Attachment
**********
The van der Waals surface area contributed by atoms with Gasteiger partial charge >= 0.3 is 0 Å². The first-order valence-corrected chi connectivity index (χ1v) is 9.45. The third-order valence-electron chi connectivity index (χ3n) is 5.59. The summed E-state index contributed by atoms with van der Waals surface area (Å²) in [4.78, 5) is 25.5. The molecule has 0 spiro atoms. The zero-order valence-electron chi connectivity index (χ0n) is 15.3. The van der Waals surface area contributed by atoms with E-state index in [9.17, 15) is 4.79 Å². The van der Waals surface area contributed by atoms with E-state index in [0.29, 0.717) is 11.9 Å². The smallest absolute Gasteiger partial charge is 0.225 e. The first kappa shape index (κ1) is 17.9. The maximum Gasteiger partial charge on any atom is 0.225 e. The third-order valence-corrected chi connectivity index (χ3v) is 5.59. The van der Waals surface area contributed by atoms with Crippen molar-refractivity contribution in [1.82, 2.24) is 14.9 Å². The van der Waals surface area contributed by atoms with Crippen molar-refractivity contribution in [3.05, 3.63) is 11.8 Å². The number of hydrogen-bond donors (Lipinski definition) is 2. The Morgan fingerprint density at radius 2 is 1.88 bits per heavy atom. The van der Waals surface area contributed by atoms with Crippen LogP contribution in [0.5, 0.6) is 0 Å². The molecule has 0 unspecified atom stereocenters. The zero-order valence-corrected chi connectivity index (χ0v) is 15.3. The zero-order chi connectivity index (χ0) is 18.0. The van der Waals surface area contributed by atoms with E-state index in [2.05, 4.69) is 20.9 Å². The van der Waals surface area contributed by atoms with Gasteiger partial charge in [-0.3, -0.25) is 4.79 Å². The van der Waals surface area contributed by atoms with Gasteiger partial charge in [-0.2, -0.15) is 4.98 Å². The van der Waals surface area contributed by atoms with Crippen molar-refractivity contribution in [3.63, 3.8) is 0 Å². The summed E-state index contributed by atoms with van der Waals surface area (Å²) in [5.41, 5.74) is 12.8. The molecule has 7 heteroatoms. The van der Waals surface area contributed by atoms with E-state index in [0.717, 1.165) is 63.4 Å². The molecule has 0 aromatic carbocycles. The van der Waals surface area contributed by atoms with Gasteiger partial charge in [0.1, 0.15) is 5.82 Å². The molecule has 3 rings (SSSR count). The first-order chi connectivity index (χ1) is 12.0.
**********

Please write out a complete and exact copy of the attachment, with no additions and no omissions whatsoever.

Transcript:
The van der Waals surface area contributed by atoms with Gasteiger partial charge >= 0.3 is 0 Å². The first-order valence-corrected chi connectivity index (χ1v) is 9.45. The third-order valence-electron chi connectivity index (χ3n) is 5.59. The summed E-state index contributed by atoms with van der Waals surface area (Å²) in [4.78, 5) is 25.5. The molecule has 0 spiro atoms. The zero-order valence-electron chi connectivity index (χ0n) is 15.3. The van der Waals surface area contributed by atoms with E-state index in [9.17, 15) is 4.79 Å². The van der Waals surface area contributed by atoms with E-state index in [0.29, 0.717) is 11.9 Å². The smallest absolute Gasteiger partial charge is 0.225 e. The first kappa shape index (κ1) is 17.9. The maximum Gasteiger partial charge on any atom is 0.225 e. The third-order valence-corrected chi connectivity index (χ3v) is 5.59. The van der Waals surface area contributed by atoms with Crippen molar-refractivity contribution in [1.82, 2.24) is 14.9 Å². The van der Waals surface area contributed by atoms with Crippen molar-refractivity contribution in [3.05, 3.63) is 11.8 Å². The number of hydrogen-bond donors (Lipinski definition) is 2. The Morgan fingerprint density at radius 2 is 1.88 bits per heavy atom. The van der Waals surface area contributed by atoms with Crippen LogP contribution in [0.5, 0.6) is 0 Å². The molecule has 0 unspecified atom stereocenters. The zero-order valence-corrected chi connectivity index (χ0v) is 15.3. The zero-order chi connectivity index (χ0) is 18.0. The van der Waals surface area contributed by atoms with E-state index in [2.05, 4.69) is 20.9 Å². The van der Waals surface area contributed by atoms with Gasteiger partial charge in [-0.3, -0.25) is 4.79 Å². The van der Waals surface area contributed by atoms with Gasteiger partial charge in [-0.2, -0.15) is 4.98 Å². The van der Waals surface area contributed by atoms with Crippen molar-refractivity contribution in [3.63, 3.8) is 0 Å². The summed E-state index contributed by atoms with van der Waals surface area (Å²) in [5.41, 5.74) is 12.8. The molecule has 7 heteroatoms. The van der Waals surface area contributed by atoms with E-state index in [0.717, 1.165) is 63.4 Å². The molecule has 0 aromatic carbocycles. The van der Waals surface area contributed by atoms with Gasteiger partial charge in [0.1, 0.15) is 5.82 Å². The molecule has 3 rings (SSSR count). The first-order chi connectivity index (χ1) is 12.0.